Paralysed school shooting victim ‘surprised’ by parole board’s indecision

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A victim, who was paralyzed for more than half her life after a fellow student shot her in a 1997 school massacre, has criticized authorities for not being immediately denied parole following a hearing this week.

Michael Corniel, 39, spoke in front of two members of the Kentucky State Parole Board on Tuesday. He is serving a life sentence for fatally shooting three Heath High School classmates and injuring five others in West Padua, Kentucky, when he was 14.

Missy Jenkins Smith, 40, was one of the injured. Sitting in her wheelchair, she testified to the emotional victim via video in front of board members the day before Corneal’s own appearance. He told the board that he was on three psychiatric medications but still heard voices and “did not pay attention” to his specific diagnosis.

Judging by her testimony, Ms Jenkins Smith was not impressed by her argument and shared in a Facebook post on Tuesday that she did not think “things went well for Michael today.”

“I’m surprised the board couldn’t come to a unanimous decision, but I’m confident the whole board will do the right thing next week. I see no evidence that he’s better than today after 25 years, or that he put much effort into preparing for this hearing.” and I think the board has seen it too,” she wrote. “I think he is working and is safe in jail, and that is why we are out of here. Let’s keep it that way. ,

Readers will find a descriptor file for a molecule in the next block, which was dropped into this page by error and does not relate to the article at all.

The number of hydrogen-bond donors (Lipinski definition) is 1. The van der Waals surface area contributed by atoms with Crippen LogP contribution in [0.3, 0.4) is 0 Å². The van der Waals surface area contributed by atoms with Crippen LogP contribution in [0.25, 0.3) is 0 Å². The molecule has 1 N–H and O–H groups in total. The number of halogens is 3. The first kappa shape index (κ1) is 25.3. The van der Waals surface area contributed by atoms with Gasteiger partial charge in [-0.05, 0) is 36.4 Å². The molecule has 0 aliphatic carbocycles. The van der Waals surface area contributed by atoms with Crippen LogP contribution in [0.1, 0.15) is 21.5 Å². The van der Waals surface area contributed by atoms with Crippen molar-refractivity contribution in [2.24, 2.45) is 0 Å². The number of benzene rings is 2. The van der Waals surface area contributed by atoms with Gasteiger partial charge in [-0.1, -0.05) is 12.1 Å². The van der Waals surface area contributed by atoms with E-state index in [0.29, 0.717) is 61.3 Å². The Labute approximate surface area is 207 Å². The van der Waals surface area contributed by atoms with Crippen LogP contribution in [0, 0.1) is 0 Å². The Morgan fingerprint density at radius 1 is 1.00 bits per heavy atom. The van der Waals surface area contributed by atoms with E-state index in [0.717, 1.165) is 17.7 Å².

Michael Corniel, now 39, was only 14 when he killed three and wounded five at Heath High School; he is up for parole this month

Board chairman Ladidra N. Jones told during Corniel’s testimony that parole officers had received letters from his legal advisor and family, but nothing from the prisoner himself. Asked why on Tuesday, he said he felt that the information sent by others contained everything.

Ms Jones reported that her mental health prognosis remained “poor” even after decades of treatment and she continued to experience “crazy thoughts coupled with violent visual imagery”.

Corniel acknowledges this and tells the board that while he still hears voices, he has learned to control his actions and seek help. He appeared nervous and restless during the hour-long interview with Ms Jones and her fellow board member Larry Brock.

Ms Jones and fellow board member Larry Brock heard Corniel’s testimony, but were unable to reach a unanimous decision on parole. The full parole board will hear the matter on Monday.

Despite being confined to a wheelchair, Missy married her husband Josh, had two sons, wrote books and gave speeches.

Corniel told the board on Tuesday that, at age 14, he knew right wrong, but blamed the massacre on a “combination of factors.”

“I was hearing things, and I was extremely suspicious,” he told the board. “And I had been feeling, isolated and isolated for years, and I think when I started developing mental health problems, it fed into that — and thus… Made the health problems worse, the years I spent feeling like it.”

She told the board: “I was 14 at the time, and I had never really experienced anything in life. I didn’t know exactly what I would do.”